The UMD Health Center has been flooded for the past week with students suffering from PPSD, or Post Performance Stress Disorder. This ailment refers not to the stress experienced by performers themselves, but to their friends and family members. The moral obligation to attend friends’ plays, recitals, and showcases often proves too much pressure during an already hectic time of the semester. With every single performance group on campus trying to cram its play, comedy sketch, film screening, or musical recital into the last week of classes, tension is running high among friends of actors, musicians, comedians, and other entertainers.
“It’s so stressful,” tearful freshman Sue Poplar explained. “I had one friend acting in the Shakespeare Players, another in the Bureau, and another in Film Festival, but their showcases were all on the same night–how was I supposed to attend all three? No matter what I choose, I ruin two friendships AND miss out on an amazing piece of entertainment!”
When asked what her ultimate decision was, Poplar burst into tears. “Neither! I lied to all my friends and said I broke my leg, which meant I couldn’t go to ANY of them. It was the coward’s way out, but at least my friends know I didn’t choose one show above the other.”
An anonymous member of The Bureau admitted that he only joined the comedy group in the first place to avoid a situation like Poplar’s.
“See, if you can’t make it to your buddy’s show because you’re rehearsing for your own thing, they can’t get mad at you,” he explained. “I learned my lesson last year. I really, really didn’t want to go to my roommate’s a capella concert, but he asked why I didn’t have a good excuse. Then I realized that being in constant rehearsals for something else would get me out of it.”
When asked whether the time commitment of constant rehearsals was worth getting out of attending friends’ shows, his answer was unequivocal. “Yes. It means I don’t have to lie or have awkward conversations when people invite me to things. Also, whenever people get into ‘who’s busier’ contests I always win.”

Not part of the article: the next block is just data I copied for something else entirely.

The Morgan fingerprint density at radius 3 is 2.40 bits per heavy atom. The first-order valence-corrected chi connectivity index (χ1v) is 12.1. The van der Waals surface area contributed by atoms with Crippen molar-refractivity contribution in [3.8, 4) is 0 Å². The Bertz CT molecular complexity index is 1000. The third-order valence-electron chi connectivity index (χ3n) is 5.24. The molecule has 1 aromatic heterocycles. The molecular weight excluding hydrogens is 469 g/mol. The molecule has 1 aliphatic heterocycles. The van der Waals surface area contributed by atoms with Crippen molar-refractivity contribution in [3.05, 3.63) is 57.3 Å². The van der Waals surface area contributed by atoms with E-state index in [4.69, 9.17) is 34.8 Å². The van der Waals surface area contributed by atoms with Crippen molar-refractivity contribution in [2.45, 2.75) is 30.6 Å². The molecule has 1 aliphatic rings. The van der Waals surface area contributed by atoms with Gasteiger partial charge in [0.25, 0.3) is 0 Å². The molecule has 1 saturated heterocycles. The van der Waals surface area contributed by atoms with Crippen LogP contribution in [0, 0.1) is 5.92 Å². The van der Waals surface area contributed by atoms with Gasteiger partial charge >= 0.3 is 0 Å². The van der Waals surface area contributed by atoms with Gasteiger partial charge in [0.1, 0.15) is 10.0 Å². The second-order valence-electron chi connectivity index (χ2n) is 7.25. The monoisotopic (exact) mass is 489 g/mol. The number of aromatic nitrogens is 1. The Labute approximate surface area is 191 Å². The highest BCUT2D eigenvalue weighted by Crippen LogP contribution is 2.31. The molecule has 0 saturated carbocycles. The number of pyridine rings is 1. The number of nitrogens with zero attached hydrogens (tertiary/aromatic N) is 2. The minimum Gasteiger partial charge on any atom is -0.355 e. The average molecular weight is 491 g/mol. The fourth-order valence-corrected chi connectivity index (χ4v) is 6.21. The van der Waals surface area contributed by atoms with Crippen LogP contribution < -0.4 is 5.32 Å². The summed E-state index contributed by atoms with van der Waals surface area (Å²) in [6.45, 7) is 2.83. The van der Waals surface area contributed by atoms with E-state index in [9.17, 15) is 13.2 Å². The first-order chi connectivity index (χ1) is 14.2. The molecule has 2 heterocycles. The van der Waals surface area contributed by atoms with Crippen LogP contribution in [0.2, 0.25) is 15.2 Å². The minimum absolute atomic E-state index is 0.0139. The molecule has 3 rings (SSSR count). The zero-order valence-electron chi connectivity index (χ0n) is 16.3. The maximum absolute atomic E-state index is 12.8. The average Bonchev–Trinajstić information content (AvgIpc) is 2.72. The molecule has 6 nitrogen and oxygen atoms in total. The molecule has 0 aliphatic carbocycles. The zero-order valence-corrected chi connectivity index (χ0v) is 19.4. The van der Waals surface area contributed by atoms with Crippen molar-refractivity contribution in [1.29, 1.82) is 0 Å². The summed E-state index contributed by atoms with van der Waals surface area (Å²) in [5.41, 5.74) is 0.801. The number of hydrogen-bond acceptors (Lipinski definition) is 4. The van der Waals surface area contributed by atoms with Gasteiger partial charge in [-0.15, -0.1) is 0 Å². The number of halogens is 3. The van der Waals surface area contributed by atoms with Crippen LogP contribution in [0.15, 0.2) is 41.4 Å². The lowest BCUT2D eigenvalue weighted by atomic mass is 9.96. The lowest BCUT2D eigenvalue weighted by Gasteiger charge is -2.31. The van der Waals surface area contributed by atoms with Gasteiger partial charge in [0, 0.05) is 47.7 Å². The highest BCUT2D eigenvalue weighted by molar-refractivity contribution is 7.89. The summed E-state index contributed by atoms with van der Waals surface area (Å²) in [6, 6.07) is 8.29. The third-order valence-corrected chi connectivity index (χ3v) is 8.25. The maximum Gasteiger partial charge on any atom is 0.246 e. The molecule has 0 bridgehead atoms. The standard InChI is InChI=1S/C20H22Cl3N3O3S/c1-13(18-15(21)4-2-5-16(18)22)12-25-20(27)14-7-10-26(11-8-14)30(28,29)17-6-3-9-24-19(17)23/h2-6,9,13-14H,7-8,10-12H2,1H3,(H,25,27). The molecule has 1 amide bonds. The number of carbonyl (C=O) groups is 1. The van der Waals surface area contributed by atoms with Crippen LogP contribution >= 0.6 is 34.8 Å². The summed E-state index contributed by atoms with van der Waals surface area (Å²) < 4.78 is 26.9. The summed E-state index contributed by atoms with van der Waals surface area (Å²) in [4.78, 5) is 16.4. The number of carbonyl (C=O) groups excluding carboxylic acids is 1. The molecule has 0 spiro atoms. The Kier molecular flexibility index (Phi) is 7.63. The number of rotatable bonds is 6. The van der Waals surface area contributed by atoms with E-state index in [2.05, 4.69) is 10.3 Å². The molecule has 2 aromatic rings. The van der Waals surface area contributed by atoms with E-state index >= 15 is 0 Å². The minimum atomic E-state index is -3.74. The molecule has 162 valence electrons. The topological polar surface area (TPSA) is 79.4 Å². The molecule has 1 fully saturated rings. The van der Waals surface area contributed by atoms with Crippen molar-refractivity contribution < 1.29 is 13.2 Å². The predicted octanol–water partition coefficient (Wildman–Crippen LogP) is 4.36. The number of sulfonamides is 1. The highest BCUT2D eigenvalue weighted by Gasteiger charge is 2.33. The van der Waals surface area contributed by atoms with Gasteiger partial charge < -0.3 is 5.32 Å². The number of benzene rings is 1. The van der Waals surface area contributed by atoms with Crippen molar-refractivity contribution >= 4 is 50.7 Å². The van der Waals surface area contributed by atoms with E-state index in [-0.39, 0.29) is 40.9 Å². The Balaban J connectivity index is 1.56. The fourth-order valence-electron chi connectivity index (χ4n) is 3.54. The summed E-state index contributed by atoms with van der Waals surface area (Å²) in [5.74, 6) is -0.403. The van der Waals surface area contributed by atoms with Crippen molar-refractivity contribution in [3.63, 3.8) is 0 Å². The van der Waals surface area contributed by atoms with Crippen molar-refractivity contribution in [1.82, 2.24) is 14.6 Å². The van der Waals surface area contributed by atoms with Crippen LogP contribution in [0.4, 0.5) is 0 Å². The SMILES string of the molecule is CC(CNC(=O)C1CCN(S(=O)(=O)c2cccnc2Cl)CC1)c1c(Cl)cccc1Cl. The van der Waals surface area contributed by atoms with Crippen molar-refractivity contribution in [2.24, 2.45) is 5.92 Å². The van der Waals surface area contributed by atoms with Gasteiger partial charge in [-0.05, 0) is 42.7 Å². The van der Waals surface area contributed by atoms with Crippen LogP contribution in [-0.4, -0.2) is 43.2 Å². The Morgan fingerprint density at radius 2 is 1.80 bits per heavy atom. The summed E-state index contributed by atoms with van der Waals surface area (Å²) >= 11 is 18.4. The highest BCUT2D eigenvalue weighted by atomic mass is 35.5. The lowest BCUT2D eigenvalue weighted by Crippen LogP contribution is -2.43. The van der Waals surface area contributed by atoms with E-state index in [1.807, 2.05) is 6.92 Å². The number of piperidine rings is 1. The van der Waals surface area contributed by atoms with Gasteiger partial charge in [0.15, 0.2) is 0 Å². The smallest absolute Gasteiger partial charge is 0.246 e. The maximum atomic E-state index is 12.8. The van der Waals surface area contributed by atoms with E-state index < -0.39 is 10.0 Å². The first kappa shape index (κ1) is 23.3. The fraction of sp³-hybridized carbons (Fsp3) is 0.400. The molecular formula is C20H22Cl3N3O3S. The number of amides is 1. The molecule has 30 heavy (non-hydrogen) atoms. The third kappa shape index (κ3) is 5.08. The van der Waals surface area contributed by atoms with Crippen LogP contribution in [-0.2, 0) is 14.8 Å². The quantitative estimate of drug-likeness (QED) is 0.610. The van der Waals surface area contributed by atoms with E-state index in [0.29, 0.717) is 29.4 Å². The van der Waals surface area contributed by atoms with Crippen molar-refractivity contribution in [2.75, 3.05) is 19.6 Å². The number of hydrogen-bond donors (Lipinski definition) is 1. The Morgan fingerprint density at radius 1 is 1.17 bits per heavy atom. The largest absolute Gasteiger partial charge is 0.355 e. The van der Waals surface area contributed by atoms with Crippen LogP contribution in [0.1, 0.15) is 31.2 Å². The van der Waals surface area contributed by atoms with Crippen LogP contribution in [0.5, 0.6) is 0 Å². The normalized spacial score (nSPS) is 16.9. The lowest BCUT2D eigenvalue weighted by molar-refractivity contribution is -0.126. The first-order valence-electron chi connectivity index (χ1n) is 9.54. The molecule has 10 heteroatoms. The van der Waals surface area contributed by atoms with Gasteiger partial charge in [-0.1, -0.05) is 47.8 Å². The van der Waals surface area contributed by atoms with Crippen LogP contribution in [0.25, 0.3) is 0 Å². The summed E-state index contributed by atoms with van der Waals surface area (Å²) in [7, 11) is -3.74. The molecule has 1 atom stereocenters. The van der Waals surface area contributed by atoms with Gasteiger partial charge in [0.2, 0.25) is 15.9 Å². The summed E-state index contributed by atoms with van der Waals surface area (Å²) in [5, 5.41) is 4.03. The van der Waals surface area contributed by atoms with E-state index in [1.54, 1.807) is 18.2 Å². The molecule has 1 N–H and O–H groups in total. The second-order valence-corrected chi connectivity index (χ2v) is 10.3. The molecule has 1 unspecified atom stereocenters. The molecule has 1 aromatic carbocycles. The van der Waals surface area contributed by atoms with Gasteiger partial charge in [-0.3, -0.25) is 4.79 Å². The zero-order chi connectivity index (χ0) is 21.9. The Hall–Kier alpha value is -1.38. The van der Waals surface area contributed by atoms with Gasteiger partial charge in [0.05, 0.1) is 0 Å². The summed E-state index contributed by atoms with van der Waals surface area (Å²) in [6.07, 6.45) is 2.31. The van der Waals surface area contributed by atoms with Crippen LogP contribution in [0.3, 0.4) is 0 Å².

Even the most stellar and entertaining show takes up valuable time that could be spent on activities such as Netflix or sleeping. Sitting through a boring comedy show or an off-key a cappella performance can actually push some students over the edge.
“This week has ruined music for me,” a haunted former music education major reported. “I actually changed my major to physics. Do you know how many of my friends’ senior recitals, plays, and concerts I’ve been to? When I fall asleep, I have nightmares that I’m caught in this never ending parade of my friends’ music. I can’t handle it anymore. Sometimes I wish I was deaf. Or dead.”
While many drugs and treatments for PPSD are still in clinical trials, the Health Center offers its usual resources for students–insanely long waiting periods, a difficult-to-navigate website, and free condoms.
“These are all helpful for students,” a local doctor reported, “But honestly the best thing for those with PPSD is to concentrate on their final exams–the stress and hell of pulling all nighters and questioning one’s self worth is a good distraction from PPSD symptoms.”